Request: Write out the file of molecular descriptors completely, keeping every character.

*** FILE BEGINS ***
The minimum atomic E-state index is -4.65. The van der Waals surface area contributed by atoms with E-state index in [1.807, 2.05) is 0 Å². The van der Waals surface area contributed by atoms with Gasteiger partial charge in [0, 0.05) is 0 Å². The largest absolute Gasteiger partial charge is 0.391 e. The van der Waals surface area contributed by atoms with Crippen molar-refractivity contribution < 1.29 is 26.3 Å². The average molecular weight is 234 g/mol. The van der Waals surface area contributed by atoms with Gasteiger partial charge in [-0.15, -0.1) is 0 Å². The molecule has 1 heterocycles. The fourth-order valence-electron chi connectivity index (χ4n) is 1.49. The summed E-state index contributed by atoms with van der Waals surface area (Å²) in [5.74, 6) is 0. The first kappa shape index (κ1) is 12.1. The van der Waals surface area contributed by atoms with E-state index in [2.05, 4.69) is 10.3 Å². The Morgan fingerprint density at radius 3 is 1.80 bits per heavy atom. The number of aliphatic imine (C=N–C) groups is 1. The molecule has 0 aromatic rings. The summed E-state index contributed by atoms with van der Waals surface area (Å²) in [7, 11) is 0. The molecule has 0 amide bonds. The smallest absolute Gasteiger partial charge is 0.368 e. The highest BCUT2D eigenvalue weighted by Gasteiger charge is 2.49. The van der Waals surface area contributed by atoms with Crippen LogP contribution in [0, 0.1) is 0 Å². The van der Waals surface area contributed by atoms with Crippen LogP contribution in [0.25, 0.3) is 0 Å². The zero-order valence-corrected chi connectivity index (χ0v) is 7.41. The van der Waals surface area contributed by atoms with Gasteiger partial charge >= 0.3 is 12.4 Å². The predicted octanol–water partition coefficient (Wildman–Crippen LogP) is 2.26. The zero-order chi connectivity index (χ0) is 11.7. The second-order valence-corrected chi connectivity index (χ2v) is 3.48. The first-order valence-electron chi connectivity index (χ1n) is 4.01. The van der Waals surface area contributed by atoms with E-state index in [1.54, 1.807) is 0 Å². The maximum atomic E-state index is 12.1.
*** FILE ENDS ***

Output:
The minimum atomic E-state index is -4.65. The van der Waals surface area contributed by atoms with E-state index in [1.807, 2.05) is 0 Å². The van der Waals surface area contributed by atoms with Gasteiger partial charge in [0, 0.05) is 0 Å². The largest absolute Gasteiger partial charge is 0.391 e. The van der Waals surface area contributed by atoms with Crippen molar-refractivity contribution < 1.29 is 26.3 Å². The average molecular weight is 234 g/mol. The van der Waals surface area contributed by atoms with Gasteiger partial charge in [-0.15, -0.1) is 0 Å². The molecule has 1 heterocycles. The fourth-order valence-electron chi connectivity index (χ4n) is 1.49. The summed E-state index contributed by atoms with van der Waals surface area (Å²) in [5.74, 6) is 0. The first kappa shape index (κ1) is 12.1. The van der Waals surface area contributed by atoms with E-state index in [2.05, 4.69) is 10.3 Å². The Morgan fingerprint density at radius 3 is 1.80 bits per heavy atom. The number of aliphatic imine (C=N–C) groups is 1. The molecule has 0 aromatic rings. The summed E-state index contributed by atoms with van der Waals surface area (Å²) in [7, 11) is 0. The molecule has 0 amide bonds. The smallest absolute Gasteiger partial charge is 0.368 e. The highest BCUT2D eigenvalue weighted by Gasteiger charge is 2.49. The van der Waals surface area contributed by atoms with Crippen LogP contribution in [0, 0.1) is 0 Å². The van der Waals surface area contributed by atoms with Crippen LogP contribution in [0.25, 0.3) is 0 Å². The zero-order valence-corrected chi connectivity index (χ0v) is 7.41. The van der Waals surface area contributed by atoms with Gasteiger partial charge >= 0.3 is 12.4 Å². The predicted octanol–water partition coefficient (Wildman–Crippen LogP) is 2.26. The zero-order chi connectivity index (χ0) is 11.7. The second-order valence-corrected chi connectivity index (χ2v) is 3.48. The first-order valence-electron chi connectivity index (χ1n) is 4.01. The van der Waals surface area contributed by atoms with E-state index in [1.54, 1.807) is 0 Å². The maximum atomic E-state index is 12.1.